RICHMOND, Va. — A Virginia senator has introduced a bill that would authorize the creation of elective Bible courses in public high schools, with the stipulation that they be neutral toward religion and do not “favor [or] disfavor … any particular religion or nonreligious perspective.”
Charles Carrico, R-Bristol, filed Senate Bill 1502 last week, which would require school boards to make the courses available as an option for students in grades 9 through 12. Courses may be on the Old Testament, New Testament, or a combination of both.
The Board of Education would be responsible for developing the curriculum guidelines for the class.
“The purpose of any such course is to introduce students to biblical content, characters, poetry, and narratives that are prerequisites to understanding contemporary society and culture, including literature, art, music, mores, oratory, and public policy,” the bill outlines.
“Each such course shall be designed to familiarize students with the contents, history, and literary style and structure of the relevant texts and their influence on law, history, government, literature, art, music, customs, morals, values, and culture.”
The legislation says that students must not be mandated to use a specific translation of the Bible, and requires that the offerings be neutral on religious matters.
“Any course offered pursuant to this section shall follow all applicable state and federal laws and all state and federal guidelines in maintaining religious neutrality and accommodating the diverse religious views, traditions, and perspectives of enrolled students,” it mandates.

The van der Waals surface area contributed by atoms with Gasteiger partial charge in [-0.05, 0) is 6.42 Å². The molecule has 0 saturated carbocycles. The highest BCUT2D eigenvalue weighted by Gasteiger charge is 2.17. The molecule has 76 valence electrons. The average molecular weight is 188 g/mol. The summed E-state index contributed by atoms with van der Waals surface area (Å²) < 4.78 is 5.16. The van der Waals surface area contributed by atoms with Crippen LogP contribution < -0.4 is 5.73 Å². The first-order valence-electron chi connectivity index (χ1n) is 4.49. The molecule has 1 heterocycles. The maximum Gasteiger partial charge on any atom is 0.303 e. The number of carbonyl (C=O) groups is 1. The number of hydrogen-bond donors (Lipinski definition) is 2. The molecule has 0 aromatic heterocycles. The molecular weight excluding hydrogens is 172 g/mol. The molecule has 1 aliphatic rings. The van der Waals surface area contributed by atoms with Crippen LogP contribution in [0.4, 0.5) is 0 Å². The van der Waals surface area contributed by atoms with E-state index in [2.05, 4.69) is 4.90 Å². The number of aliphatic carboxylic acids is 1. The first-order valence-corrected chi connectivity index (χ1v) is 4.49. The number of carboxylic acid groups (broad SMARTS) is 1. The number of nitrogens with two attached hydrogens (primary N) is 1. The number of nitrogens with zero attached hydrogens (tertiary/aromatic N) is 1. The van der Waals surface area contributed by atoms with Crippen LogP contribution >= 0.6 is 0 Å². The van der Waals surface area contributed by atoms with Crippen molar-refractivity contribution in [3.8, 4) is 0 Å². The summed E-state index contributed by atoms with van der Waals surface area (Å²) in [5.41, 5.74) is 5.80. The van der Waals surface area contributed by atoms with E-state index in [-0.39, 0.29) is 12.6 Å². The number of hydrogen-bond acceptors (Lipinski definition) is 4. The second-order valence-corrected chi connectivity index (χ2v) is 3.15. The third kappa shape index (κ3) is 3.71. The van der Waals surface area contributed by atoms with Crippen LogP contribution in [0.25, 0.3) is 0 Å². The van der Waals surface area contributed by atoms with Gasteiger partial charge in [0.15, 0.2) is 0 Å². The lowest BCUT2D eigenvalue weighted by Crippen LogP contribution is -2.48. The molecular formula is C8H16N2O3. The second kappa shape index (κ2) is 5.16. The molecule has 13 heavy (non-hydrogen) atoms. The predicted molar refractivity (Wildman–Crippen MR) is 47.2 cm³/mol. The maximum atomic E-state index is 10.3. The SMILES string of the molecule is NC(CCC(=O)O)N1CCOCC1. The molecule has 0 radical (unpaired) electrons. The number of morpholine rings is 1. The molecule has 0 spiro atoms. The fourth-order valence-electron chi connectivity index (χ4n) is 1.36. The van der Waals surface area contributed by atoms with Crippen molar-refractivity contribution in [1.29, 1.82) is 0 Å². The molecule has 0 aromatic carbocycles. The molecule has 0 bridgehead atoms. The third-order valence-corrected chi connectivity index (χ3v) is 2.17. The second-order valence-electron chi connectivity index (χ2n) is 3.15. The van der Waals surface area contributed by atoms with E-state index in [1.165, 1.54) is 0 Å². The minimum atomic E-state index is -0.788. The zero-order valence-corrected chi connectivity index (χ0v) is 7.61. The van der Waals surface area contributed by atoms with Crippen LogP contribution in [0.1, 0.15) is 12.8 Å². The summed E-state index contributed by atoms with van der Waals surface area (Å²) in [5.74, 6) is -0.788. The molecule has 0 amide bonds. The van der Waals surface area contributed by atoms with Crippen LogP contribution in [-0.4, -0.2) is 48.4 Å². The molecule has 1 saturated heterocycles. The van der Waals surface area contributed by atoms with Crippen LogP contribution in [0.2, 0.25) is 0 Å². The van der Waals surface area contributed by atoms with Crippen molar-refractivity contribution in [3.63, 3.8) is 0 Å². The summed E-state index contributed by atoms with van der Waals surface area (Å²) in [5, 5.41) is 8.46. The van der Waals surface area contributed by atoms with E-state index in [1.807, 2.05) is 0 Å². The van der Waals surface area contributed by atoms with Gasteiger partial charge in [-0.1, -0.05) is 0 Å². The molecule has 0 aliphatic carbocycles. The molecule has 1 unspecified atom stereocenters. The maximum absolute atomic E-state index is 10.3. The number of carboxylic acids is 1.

“No such course shall endorse, favor, promote, disfavor, or show hostility toward any particular religion or nonreligious perspective.”
A similar bill was also filed last week in Florida by Democratic Rep. Kimberly Davis, and slightly different legislation has been introduced in North Dakota by Sen. Oley Larsen, R-Minot.
“This is an alternative to a history class elective if a student is interested in the history of the Bible,” Larsen told the High Plains Reader. “It is the one piece of information that founded our country. I believe that history has been lost.”
“If you really want to understand the history of the United States, you really need to understand the philosophy of the Bible and the Christian faith,” also remarked co-sponsor Rep. Aaron McWilliams, R-Hillsboro. “By any means, it doesn’t mean the school needs to push it as a philosophy for your life, but it’s still our history.”
As previously reported, in 1791—just four years after the signing of the U.S. Constitution—Dr. Benjamin Rush, a signer of the Declaration of Independence and vice-president of the Bible Society of Philadelphia, said in expressing his disagreement with deists who were opposed to using the Bible in schools:
“In contemplating the political institutions of the United States, I lament that we waste so much time and money in punishing crimes, and take so little pains to prevent them. We profess to be republicans, and yet we neglect the only means of establishing and perpetuating our republican forms of government, that is, the universal education of our youth in the principles of Christianity by means of the Bible, for this divine book, above all others, favors that equality among mankind, that respect for just laws, and all those sober and frugal virtues, which constitute the soul of republicanism.”
Noah Webster, known as the father of American education, also wrote in his publication “Letters to a Young Man Commencing His Education”:
“Let it then be the first study of your early years to learn in what consists real worth or dignity of character. To ascertain this important point, consider the character and attributes of the Supreme Being. As God is the only perfect being in the universe, His character, consisting of all that is good and great, must be the model of all human excellence, and His laws must of course be the only rules of conduct by which His rational creatures can reach any portion of like excellence.”